Workers for the weekend
Jeremy Johnson wants his rock back.
The singer-guitarist has been making music with drummer Drew Osborne and a few different bassists for more than a decade now, with The Helgeson Story, Your Black Star, and, these days, Workers. The band’s latest full-length album, Both Hands, was recently released by sonaBLAST! Records, though its production began two years ago.
Two weeks in Austin with producer Erik Wofford were completed before family issues brought the band (including bassist Brandon Duggins) back home. Wofford later flew to Louisville to complete the album, and they recorded half of it in Zanzabar’s green room with a mobile unit.
Recording in Germantown also meant they could bring in friends and family, from members of The Ladybirds and VHS or Beta to Cheyenne Marie Mize and Carly Johnson, Jeremy’s singing sister.
The extra time gave the band an opportunity to think more about the music they love. Now over 30 and a father, a Cubs fan and a wine expert who loves running, Johnson is unconcerned with what is trendy in modern music, and he’s increasingly willing to reveal more of his true self through music.
“We’re not afraid to rock,” he boasts. “I think American bands have become really afraid to rock out.” The band never felt comfortable in the indie bin and continue redefining their sound in a way that might surprise older fans that haven’t heard them since they changed their name in 2008. “Why wouldn’t anyone want to do this kind of music? It feels really good.”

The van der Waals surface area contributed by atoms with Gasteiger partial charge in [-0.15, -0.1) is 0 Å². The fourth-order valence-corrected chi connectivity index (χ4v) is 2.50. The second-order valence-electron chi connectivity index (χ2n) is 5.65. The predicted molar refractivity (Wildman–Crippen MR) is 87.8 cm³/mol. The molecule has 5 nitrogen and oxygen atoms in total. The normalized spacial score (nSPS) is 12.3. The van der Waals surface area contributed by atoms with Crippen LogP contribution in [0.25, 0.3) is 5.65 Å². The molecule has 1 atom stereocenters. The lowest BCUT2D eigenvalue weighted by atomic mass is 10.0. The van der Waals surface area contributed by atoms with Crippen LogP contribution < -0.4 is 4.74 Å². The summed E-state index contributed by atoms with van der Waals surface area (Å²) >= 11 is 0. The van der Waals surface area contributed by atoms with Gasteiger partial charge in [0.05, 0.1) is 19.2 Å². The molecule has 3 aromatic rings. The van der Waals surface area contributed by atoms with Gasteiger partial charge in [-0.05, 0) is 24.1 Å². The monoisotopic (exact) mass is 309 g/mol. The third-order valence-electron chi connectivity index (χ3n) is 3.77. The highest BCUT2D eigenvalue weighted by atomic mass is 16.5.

Johnson has gone through some personal upheaval since their last record and has increasingly taken to rocking out as he deals with it. The visceral nature of the music is more cathartic than sitting alone with an acoustic guitar. “I’ve got a lot I can whine about, but what’s the fun in that?”
Lately, Johnson says, they’re writing from their pelvises, not their brains. “We’re a damn rock band! We’re kinda mean. And we really don’t care what you think … We’re not afraid to write a song that sounds exactly like Def Leppard. That’s not necessarily a bad thing.”
While there’s only one direct “butt rock” song on the album, it’s the opener, “Get Wet.” The statement is clear. “It evens out a bit, it turns into a (more diverse) record, but if you can’t have fun, go home. I think that is a big part of our Cheap Trick love … The band, as a whole, we all love Cheap Trick.”
Johnson sees many today with their “big beards and long hair — they’re not doing anything with it.” He clarifies that he’s not referencing old pals My Morning Jacket (“They rock! I think they do a really good job of just being a rock band and appealing to the indie kids”). “I’m talking about the Iron & Wine kids … I’m sorry, there’s a lot of hair there; if you have that much hair, you should be able to rock!” he laughs.
The band had not scheduled any upcoming performances as of press time, but a listening party will be held at Nachbar on Aug. 9 at 9 p.m.